March 2010 Book Remarks

By Sharon DeBartolo Carmack Premium

Previous Civil War genealogy guides have focused on soldiers’ records. But Genealogical Resources of the Civil War Era by William Dollarhide (Family Roots Publishing Co.) identifies documents covering everyone from the start of the war through 1869. You’ll learn about federal and state sources, online and off.

Inspired by her Salem witch trial ancestors and her Ph.D. studies, Katherine Howe crafted The Physick Book of Deliverance Dane (Voice). With the pacing of a thriller, the parallel stories of 1990s grad student Connie Goodwin and Deliverance Dane in the 1690s make a compelling read. Howe gives the trials a new spin, but you may have trouble believing the ending.
Genealogist Susan Davis Faulkner uncovers local history in Early Pasco (Arcadia Publishing). Located in southeastern Washington, Pasco was a boom town during construction of the transcontinental railroad’s last spur. Faulkner tells of its history and the people instrumental in building it.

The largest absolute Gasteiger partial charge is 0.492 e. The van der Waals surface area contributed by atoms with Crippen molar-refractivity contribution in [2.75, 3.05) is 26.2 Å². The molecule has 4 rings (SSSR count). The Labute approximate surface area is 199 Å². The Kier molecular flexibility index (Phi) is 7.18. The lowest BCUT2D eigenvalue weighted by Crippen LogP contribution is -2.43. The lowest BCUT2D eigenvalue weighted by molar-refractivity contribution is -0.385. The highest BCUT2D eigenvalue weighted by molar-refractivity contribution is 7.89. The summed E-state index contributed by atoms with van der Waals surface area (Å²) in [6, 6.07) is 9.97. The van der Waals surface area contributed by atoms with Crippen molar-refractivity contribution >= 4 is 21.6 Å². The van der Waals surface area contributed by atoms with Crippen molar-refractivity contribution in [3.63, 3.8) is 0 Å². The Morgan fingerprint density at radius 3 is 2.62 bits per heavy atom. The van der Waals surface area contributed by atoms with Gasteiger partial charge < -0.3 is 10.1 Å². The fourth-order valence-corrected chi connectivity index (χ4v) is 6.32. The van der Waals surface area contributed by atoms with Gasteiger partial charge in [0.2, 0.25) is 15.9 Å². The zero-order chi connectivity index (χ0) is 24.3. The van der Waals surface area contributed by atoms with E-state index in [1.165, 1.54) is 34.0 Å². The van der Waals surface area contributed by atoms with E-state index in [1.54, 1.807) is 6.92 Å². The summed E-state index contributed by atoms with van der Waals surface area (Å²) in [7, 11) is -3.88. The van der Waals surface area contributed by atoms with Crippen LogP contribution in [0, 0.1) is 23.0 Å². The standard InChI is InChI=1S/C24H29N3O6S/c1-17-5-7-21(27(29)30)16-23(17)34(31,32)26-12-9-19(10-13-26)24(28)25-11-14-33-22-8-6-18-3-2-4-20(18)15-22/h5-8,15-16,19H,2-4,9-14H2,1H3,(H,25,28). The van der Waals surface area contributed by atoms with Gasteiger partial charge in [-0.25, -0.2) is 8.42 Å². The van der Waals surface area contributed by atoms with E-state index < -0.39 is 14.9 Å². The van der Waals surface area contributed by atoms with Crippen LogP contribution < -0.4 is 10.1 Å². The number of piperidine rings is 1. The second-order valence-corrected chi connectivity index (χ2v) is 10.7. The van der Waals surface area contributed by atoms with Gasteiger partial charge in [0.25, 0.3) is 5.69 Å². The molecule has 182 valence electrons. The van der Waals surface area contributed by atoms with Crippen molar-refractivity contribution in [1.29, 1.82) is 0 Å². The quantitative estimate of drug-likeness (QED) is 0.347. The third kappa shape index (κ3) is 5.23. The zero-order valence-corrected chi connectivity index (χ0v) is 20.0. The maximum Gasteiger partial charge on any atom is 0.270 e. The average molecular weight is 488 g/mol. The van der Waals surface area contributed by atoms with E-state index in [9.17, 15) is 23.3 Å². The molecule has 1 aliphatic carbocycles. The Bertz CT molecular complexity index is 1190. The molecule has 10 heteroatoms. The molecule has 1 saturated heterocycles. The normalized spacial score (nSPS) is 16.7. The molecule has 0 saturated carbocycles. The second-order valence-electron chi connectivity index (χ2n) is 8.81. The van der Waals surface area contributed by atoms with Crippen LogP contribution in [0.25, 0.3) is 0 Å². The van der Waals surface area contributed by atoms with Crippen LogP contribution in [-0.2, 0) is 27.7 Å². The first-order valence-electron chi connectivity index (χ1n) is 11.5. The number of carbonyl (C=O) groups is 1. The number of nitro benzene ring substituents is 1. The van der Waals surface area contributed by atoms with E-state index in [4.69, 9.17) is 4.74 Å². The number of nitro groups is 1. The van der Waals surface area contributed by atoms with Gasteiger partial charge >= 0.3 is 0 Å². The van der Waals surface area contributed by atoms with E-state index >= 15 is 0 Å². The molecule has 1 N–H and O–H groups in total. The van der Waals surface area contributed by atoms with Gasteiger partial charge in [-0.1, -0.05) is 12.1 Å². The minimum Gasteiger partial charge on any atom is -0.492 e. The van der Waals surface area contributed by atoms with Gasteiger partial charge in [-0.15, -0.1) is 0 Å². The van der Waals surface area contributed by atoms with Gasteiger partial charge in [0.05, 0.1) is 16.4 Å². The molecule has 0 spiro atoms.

The Mexican Revolution set the Texas Rangers into action, securing the state’s borders and protecting its citizens. Charles H. Harris III, Frances E. Harris and Louis R. Sadler compiled Texas Ranger Biographies: Those Who Served, 1910-1920
(University of New Mexico Press), covering 1,782 men. The authors scoured archives for more than 30 years to detail these little-known lawmen’s lives.
From the March 2010 Family Tree Magazine